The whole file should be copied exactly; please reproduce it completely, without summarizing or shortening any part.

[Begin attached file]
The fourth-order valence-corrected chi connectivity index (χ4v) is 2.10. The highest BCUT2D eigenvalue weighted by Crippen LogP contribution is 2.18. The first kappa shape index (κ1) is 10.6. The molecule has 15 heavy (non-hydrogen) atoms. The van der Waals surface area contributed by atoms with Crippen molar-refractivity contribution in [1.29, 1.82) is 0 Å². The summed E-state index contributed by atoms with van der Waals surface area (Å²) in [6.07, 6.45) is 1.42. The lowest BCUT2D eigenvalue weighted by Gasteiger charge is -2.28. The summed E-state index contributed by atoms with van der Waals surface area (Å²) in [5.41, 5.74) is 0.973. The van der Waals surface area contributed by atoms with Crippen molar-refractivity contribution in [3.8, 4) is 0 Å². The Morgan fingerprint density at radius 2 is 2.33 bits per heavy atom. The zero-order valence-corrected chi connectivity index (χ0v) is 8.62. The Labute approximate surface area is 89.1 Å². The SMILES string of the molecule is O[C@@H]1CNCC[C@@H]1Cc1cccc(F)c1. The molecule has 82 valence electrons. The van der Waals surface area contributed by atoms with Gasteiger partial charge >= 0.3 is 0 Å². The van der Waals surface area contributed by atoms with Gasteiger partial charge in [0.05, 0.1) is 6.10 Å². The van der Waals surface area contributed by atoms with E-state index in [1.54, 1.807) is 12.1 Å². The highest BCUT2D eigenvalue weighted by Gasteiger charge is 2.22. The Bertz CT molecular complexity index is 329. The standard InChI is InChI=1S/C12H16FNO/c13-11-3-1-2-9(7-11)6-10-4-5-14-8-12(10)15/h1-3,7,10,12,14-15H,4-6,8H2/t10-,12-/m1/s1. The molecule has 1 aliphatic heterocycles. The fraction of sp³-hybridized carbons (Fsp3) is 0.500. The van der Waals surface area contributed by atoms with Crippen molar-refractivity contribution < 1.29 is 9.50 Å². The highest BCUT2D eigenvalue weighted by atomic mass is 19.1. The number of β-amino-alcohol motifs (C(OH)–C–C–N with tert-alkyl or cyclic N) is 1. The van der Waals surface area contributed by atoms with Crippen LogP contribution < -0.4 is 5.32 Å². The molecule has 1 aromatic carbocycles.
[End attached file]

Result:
The fourth-order valence-corrected chi connectivity index (χ4v) is 2.10. The highest BCUT2D eigenvalue weighted by Crippen LogP contribution is 2.18. The first kappa shape index (κ1) is 10.6. The molecule has 15 heavy (non-hydrogen) atoms. The van der Waals surface area contributed by atoms with Crippen molar-refractivity contribution in [1.29, 1.82) is 0 Å². The summed E-state index contributed by atoms with van der Waals surface area (Å²) in [6.07, 6.45) is 1.42. The lowest BCUT2D eigenvalue weighted by Gasteiger charge is -2.28. The summed E-state index contributed by atoms with van der Waals surface area (Å²) in [5.41, 5.74) is 0.973. The van der Waals surface area contributed by atoms with Crippen molar-refractivity contribution in [3.8, 4) is 0 Å². The Morgan fingerprint density at radius 2 is 2.33 bits per heavy atom. The zero-order valence-corrected chi connectivity index (χ0v) is 8.62. The Labute approximate surface area is 89.1 Å². The SMILES string of the molecule is O[C@@H]1CNCC[C@@H]1Cc1cccc(F)c1. The molecule has 82 valence electrons. The van der Waals surface area contributed by atoms with Gasteiger partial charge >= 0.3 is 0 Å². The van der Waals surface area contributed by atoms with Gasteiger partial charge in [0.05, 0.1) is 6.10 Å². The van der Waals surface area contributed by atoms with E-state index in [1.54, 1.807) is 12.1 Å². The highest BCUT2D eigenvalue weighted by Gasteiger charge is 2.22. The Bertz CT molecular complexity index is 329. The standard InChI is InChI=1S/C12H16FNO/c13-11-3-1-2-9(7-11)6-10-4-5-14-8-12(10)15/h1-3,7,10,12,14-15H,4-6,8H2/t10-,12-/m1/s1. The molecule has 1 aliphatic heterocycles. The fraction of sp³-hybridized carbons (Fsp3) is 0.500. The van der Waals surface area contributed by atoms with Crippen molar-refractivity contribution < 1.29 is 9.50 Å². The highest BCUT2D eigenvalue weighted by atomic mass is 19.1. The number of β-amino-alcohol motifs (C(OH)–C–C–N with tert-alkyl or cyclic N) is 1. The van der Waals surface area contributed by atoms with Crippen LogP contribution < -0.4 is 5.32 Å². The molecule has 1 aromatic carbocycles.